Tuesday, September 5, 2006

30 Teenagers, 7 Short Movies, 1 Dream of Peace

Kudos to the Creative Peace Network their effort to promote peace and cross-cultural understading.  They are making a difference a few teenagers at a time.  Please support their efforts when ou can.  plk
Read the entire article at: http://select.nytimes.com/mem/tnt.html?emc=tnt&tntget=2006/09/03/movies/03hays.html&tntemail1=y

THE organizers of this summer's Peace It Together Camp here never expected it would be easy to bring together 10 Israeli, 10 Palestinian and 10 Canadian teenagers to make several short films in a spirit of dialogue and collaboration.  But they also never expected to do so in a time of war.

The conflict erupted in Lebanon just two weeks before the youths arrived on this gulf island on Canada's west coast. "There were some sleepless nights," acknowledged Adri Hamael, co-executive director of this 18-day event, arranged by the Creative Peace Network.

"Suddenly the Middle East looked like it was on fire.

If bombs are dropping on people's heads, they tend not to be in a very generous mood.  When violence escalates, people become more polarized and skeptical about programs like this one. 
But I had faith that we would make it happen.

Gathering young Israelis and Palestinians in a safe environment as a means of breaking down barriers is not a new idea.  Several charitable organizations undertake such efforts annually in North America, and one such meeting was captured in the Oscar-nominated 2001 feature-length documentary "Promises."

But the Creative Peace Network, which had organized a previous peace camp in Vancouver, British Columbia, in 2004, decided to use filmmaking as a way to promote cross-cultural understanding and cooperation after being approached by the Gulf Island Film and Television School.  "Our point has always been to use dialogue and creativity as a means of breaking down barriers and changing lives," Mr. Hamael said.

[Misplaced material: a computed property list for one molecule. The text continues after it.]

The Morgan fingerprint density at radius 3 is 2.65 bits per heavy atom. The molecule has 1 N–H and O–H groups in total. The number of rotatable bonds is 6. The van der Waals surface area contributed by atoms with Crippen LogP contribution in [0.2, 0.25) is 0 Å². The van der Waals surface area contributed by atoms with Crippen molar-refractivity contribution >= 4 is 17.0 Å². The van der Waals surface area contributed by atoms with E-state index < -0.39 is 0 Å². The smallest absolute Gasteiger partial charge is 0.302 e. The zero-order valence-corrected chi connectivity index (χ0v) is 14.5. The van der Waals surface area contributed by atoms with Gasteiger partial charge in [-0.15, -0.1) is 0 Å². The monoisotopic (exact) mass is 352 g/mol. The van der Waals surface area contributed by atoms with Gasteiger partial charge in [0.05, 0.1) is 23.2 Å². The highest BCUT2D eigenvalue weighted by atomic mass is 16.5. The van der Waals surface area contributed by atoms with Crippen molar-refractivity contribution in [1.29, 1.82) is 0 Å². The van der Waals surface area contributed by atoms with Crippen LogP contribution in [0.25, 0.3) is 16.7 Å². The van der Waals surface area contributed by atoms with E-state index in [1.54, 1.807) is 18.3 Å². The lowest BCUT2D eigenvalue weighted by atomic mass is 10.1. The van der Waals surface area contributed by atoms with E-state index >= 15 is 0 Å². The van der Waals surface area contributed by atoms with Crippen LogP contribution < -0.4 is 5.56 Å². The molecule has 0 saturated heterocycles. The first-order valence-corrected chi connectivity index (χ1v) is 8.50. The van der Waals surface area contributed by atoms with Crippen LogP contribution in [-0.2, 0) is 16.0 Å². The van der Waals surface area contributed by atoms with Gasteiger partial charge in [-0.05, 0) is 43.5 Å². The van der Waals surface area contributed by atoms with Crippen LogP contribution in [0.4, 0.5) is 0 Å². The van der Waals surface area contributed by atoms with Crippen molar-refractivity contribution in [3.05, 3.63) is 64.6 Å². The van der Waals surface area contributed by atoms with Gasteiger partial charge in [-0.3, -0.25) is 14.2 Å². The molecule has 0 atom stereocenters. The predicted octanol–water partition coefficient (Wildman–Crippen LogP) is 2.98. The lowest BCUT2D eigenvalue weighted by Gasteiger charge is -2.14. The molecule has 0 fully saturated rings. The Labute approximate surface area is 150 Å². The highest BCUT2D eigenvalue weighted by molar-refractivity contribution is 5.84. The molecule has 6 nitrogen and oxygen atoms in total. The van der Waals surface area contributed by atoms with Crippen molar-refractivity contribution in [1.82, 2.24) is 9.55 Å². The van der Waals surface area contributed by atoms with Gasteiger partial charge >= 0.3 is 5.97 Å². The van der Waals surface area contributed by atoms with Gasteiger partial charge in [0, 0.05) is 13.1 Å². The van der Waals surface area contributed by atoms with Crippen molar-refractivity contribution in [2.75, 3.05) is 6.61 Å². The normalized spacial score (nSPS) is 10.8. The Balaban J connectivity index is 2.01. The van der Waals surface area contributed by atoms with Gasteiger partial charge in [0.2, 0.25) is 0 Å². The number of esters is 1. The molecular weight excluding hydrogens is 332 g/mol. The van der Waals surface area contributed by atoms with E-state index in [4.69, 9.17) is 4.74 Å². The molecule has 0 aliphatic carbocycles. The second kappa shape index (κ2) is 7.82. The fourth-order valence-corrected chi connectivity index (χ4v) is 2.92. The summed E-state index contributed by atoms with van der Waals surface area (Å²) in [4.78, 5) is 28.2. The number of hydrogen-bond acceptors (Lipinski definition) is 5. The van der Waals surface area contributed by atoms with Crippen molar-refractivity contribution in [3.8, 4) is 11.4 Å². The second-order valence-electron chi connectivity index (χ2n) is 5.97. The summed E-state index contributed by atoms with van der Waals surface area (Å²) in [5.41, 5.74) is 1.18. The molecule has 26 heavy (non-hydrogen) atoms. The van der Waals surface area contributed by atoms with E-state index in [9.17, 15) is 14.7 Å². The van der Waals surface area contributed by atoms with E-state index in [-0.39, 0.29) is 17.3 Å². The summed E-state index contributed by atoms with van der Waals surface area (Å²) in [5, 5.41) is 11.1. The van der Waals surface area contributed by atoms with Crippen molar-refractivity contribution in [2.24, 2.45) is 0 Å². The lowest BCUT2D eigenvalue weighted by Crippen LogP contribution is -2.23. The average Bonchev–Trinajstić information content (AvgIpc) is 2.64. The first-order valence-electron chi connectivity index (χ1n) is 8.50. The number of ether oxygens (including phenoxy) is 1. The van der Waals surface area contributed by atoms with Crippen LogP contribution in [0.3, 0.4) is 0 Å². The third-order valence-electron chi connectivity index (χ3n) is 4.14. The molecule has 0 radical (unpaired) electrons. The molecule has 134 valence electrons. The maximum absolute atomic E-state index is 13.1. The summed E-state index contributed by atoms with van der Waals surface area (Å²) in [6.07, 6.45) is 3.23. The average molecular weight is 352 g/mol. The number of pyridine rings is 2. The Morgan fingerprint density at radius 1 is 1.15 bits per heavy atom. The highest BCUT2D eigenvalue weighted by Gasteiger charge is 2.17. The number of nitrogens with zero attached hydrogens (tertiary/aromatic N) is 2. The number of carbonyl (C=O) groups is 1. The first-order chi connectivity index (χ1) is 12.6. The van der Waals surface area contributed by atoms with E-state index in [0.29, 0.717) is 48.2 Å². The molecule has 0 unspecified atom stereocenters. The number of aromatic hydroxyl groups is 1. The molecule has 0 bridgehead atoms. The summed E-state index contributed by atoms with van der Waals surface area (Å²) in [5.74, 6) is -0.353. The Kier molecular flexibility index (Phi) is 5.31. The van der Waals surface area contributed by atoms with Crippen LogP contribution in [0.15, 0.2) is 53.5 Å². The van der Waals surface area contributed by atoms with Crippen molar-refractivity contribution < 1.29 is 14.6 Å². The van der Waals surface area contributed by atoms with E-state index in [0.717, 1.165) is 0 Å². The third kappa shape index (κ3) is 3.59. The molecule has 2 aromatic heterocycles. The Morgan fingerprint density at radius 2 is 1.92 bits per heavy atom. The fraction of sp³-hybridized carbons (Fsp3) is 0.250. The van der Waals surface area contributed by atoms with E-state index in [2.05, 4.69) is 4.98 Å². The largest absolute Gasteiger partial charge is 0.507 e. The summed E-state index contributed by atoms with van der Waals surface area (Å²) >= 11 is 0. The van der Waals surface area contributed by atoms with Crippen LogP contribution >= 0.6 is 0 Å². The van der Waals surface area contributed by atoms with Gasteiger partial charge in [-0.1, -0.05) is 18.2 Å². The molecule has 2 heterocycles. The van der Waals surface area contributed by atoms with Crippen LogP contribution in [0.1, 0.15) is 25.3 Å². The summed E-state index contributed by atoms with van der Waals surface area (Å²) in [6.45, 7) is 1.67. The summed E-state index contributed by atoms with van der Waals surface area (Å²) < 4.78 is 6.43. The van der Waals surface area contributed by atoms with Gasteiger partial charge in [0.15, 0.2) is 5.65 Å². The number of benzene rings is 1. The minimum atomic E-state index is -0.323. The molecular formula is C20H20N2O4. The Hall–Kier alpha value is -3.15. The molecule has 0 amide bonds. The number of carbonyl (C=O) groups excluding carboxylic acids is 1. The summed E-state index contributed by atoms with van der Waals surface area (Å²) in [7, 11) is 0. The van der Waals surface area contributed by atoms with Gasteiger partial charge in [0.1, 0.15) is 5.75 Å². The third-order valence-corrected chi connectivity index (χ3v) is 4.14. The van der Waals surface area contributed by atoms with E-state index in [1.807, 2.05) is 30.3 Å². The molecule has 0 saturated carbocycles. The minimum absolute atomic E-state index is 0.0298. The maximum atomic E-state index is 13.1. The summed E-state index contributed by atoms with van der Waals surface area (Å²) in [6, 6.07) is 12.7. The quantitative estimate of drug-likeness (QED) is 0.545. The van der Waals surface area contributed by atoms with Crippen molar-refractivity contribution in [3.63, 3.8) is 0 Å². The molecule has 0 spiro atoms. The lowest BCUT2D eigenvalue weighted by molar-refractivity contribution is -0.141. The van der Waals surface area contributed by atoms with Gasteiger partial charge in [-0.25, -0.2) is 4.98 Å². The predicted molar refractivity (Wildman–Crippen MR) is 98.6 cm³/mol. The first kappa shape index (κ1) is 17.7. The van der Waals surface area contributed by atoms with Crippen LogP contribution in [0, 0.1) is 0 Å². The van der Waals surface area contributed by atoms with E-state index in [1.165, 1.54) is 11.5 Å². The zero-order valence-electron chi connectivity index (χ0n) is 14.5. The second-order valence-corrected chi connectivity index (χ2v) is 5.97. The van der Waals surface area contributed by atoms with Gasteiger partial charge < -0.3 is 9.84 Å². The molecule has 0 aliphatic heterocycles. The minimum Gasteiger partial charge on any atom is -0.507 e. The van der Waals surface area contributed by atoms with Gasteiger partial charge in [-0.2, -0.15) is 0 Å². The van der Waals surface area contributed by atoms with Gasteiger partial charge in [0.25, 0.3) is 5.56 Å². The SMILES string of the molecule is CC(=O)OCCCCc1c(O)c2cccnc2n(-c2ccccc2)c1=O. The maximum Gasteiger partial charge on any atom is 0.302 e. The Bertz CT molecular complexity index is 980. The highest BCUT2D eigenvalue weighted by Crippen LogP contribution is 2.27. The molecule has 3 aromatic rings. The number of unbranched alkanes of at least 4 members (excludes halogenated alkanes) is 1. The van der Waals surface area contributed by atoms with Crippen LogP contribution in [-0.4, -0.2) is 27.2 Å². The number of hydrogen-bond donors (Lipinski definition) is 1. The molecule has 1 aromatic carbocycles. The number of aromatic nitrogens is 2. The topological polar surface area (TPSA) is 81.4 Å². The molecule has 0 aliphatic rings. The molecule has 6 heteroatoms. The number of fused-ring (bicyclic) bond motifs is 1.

On arrival the students were broken down into seven groups to work in either animated, documentary or dramatic filmmaking.  Each group was assigned an adult mentor to help with brainstorming sessions, screenwriting and technical matters.  Each morning the teenagers met to exchange views about their lives and the Middle East conflict; in the afternoons they worked on their films.

Part of the inspiration for "On the Line," a combination of documentary and drama, came after one of the Israeli youths, Nir Ayalon, revealed to the other teenagers that he would serve in the Israeli military next year.

Summarized by Copernic Summarizer

Learn more about the Creative Peace Network http://www.creativepeacenetwork.ca/

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